Tue, Sep 2 2008
LETU political science professor Dr. Paul Kubricht shared opinions on death of Alexander Solzhenitsyn. His op-ed was featured in the Aug. 16 issue of the Longview News-Journal
Just before the Russian invasion of Georgia, some may have noticed the death of Alexander Solzhenitsyn, the famous Russian writer and intellectual who helped expose the horrors of Stalin’s purges and prison camps. He raised his voice at great risk against the misery and cruelty of the gulags and spoke out against totalitarianism and its materialistic philosophy. His impact on the moral collapse of the Soviet Union was immeasurable. A regime without moral authority is doomed.
Aside from a newspaper note, I was wondering who, today, knew anything of his warnings or even cared. The actions of Solzhenitsyn and the discussion of his ideas in the mid-1970s seemed so long ago -- even his speech at Harvard challenging western materialism and humanism seems to have melted into the past. Has anybody remembered his words? Today his warnings seem to be a distant memory if it is a memory at all. I keep thinking that this could happen again.
Then out of the blue a student of many years ago, now a professor at a major university, sent me an email upon the death of Alexander Solzhenitsyn. I had no contact with her for many years, but something about his death prompted her to reflect on what we had studied and discussed after reading one of his most famous works, The Gulag Archipelago over 30 years ago. Somebody was remembering.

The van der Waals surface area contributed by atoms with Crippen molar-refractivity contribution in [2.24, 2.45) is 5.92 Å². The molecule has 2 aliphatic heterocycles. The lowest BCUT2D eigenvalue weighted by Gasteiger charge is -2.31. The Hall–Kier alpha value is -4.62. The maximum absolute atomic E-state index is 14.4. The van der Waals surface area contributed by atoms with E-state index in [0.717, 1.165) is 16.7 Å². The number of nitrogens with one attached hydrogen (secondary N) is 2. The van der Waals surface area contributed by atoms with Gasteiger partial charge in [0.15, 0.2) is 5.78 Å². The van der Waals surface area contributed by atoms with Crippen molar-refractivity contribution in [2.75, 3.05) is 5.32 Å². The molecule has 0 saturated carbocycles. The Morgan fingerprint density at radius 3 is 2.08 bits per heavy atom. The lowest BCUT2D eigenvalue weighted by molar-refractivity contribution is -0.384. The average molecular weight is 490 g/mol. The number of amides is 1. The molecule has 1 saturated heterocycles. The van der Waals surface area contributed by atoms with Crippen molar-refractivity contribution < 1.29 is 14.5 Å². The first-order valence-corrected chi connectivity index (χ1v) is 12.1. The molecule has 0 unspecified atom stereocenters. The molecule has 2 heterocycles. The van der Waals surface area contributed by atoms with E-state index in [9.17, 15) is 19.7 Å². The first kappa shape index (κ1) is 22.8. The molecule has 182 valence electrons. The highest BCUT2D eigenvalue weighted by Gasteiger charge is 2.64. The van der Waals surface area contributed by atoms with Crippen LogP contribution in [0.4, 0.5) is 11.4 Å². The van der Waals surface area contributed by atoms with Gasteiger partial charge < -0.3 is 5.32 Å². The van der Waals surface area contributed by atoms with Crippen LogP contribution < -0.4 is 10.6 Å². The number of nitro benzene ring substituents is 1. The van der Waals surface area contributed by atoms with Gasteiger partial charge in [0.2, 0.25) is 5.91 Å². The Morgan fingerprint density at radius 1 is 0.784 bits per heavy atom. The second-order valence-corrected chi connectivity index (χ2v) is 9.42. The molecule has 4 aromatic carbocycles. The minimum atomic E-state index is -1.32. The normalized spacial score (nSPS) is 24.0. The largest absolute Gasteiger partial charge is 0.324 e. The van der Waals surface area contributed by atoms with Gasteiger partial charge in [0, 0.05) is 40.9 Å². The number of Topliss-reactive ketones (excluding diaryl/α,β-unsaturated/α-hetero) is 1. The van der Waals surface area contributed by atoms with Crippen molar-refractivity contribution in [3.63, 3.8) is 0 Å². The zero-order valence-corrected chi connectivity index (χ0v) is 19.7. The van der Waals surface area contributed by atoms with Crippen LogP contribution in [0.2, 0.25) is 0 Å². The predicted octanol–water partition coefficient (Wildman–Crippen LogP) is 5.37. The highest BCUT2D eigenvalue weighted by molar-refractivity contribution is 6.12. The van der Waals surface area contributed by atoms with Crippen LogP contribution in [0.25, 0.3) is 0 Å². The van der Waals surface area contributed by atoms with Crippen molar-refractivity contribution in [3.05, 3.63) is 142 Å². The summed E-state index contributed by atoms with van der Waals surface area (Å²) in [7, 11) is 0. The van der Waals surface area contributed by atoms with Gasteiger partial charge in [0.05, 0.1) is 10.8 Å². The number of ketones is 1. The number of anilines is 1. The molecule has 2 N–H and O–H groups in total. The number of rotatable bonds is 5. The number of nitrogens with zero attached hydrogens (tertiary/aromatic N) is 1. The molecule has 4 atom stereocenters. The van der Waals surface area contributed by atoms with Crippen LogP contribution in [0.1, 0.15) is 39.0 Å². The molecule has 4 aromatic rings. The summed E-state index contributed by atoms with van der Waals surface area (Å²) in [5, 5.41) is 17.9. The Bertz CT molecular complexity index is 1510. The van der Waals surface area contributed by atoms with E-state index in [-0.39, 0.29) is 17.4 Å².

The American love affair with Solzhenitsyn began to sour after his Harvard speech when he challenged and criticized the West’s lack of moral authority and “civil courage.” He challenged the welfare state and the materialist premise it was built on—are “things” really the solution to our problems? The West was losing its humanity and experiencing “a tilt of freedom in the direction of evil.”
But intellectuals are supposed to be prophets not politicians, trying to win elections by telling Americans how good they are. Solzhenitsyn challenges us to think about who we are and what our purpose should be.
I am willing to argue that Solzhenitsyn was a prophet and a "truth-revealer"—I appreciated this in the 1970s. Yet, somehow our prophet who could see through the moral and spiritual failures of Soviet communism and a materialistic West, appears to have approved of Putin and disliked Yeltsin (who may have been a "drunk," but he seemed to have more commitment to peaceful solutions than Putin has evidenced).
One writer has compared Solzhenitsyn to Pope John Paul II. Well, maybe, but what about their fruits? The pictures of Russian tanks and bomb damage as it invaded an independent, democratically functioning neighbor are sobering. Where was the prophet in the 1990s as Putin was rising to power? What caused him to see the inconsistencies and challenges of Soviet communism and materialism in the West, yet ignore what was happening in his own country to freedom and liberty as the authoritarian Putin rose to power?
Solzhenitisyn’s call for self-restraint in the West needed to be preached in the East.
Dr. Paul Kubricht teaches history and political science at LeTourneau University in Longview, Texas.